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|Massage therapy in the management of fibromyalgia: a pilot study|
|Alnigenis MNY, Bradley JD, Wallick J, Emsley CL|
|Journal of Musculoskeletal Pain 2001;9(2):55-67|
|3/10 [Eligibility criteria: Yes; Random allocation: Yes; Concealed allocation: No; Baseline comparability: Yes; Blind subjects: No; Blind therapists: No; Blind assessors: No; Adequate follow-up: No; Intention-to-treat analysis: No; Between-group comparisons: Yes; Point estimates and variability: No. Note: Eligibility criteria item does not contribute to total score] *This score has been confirmed*|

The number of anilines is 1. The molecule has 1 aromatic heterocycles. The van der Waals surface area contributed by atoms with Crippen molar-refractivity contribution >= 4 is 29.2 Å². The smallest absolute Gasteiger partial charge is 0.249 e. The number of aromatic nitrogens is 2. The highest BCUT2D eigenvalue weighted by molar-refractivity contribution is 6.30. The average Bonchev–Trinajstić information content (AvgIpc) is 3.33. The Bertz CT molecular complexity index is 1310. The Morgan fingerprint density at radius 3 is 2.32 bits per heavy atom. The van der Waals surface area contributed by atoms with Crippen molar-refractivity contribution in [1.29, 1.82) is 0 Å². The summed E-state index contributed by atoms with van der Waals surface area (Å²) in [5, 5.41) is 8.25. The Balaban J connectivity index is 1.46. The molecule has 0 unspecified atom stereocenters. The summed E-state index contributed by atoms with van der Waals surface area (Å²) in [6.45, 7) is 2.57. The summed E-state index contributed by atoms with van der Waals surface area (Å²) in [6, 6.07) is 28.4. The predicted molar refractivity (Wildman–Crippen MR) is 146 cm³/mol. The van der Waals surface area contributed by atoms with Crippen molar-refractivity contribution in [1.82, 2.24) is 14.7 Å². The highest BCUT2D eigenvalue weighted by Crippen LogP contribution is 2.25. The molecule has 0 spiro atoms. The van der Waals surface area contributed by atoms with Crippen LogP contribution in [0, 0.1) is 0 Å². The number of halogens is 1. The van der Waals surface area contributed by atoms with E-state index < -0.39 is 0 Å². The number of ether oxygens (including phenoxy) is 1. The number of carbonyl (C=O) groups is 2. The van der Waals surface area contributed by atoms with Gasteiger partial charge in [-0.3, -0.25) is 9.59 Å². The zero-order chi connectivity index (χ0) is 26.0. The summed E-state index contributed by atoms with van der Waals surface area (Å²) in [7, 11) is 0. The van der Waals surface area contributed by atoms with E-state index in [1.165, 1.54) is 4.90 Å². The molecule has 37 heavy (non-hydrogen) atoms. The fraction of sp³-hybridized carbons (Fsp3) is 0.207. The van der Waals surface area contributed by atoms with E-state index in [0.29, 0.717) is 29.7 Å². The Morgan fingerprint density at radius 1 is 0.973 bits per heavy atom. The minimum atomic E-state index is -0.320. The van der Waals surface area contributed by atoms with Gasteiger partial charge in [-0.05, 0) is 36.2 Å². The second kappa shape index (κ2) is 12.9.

OBJECTIVE: To study the clinical effectiveness of Swedish massage in fibromyalgia syndrome (FMS). METHODS: Swedish massage (SM) was compared with standard physician care (SC) without or with interim follow-up telephone calls (SCPC) in 37 subjects. RESULTS: Baseline Arthritis Impact Measurement Scales (AIMS) of physical activity, depression, anxiety, and pain for all patients indicated poor status. Baseline Quality of Well Being (QWB) scores showed impaired quality of life; the Rheumatology Attitudes Index (RAI) scores indicated helplessness. All but five subjects had a Centre for Epidemiology Studies Depression score above 15. At four weeks (7-SM/8-SC/9-SCPC), the SM group improved in RAI (p = 0.06) and AIMS mobility (p = 0.05). AT 28 weeks (4-SM/6-SC/6-SCPC), there were no significant inter-group differences. The 16 study completers had significantly lower baseline QWB scores (p = 0.025) than dropouts. CONCLUSIONS: Although our study showed some effect of SM in FMS at four weeks, benefits were modest and not significant at later time-points, perhaps attributable to low subject retention. The subject warrants further exploration.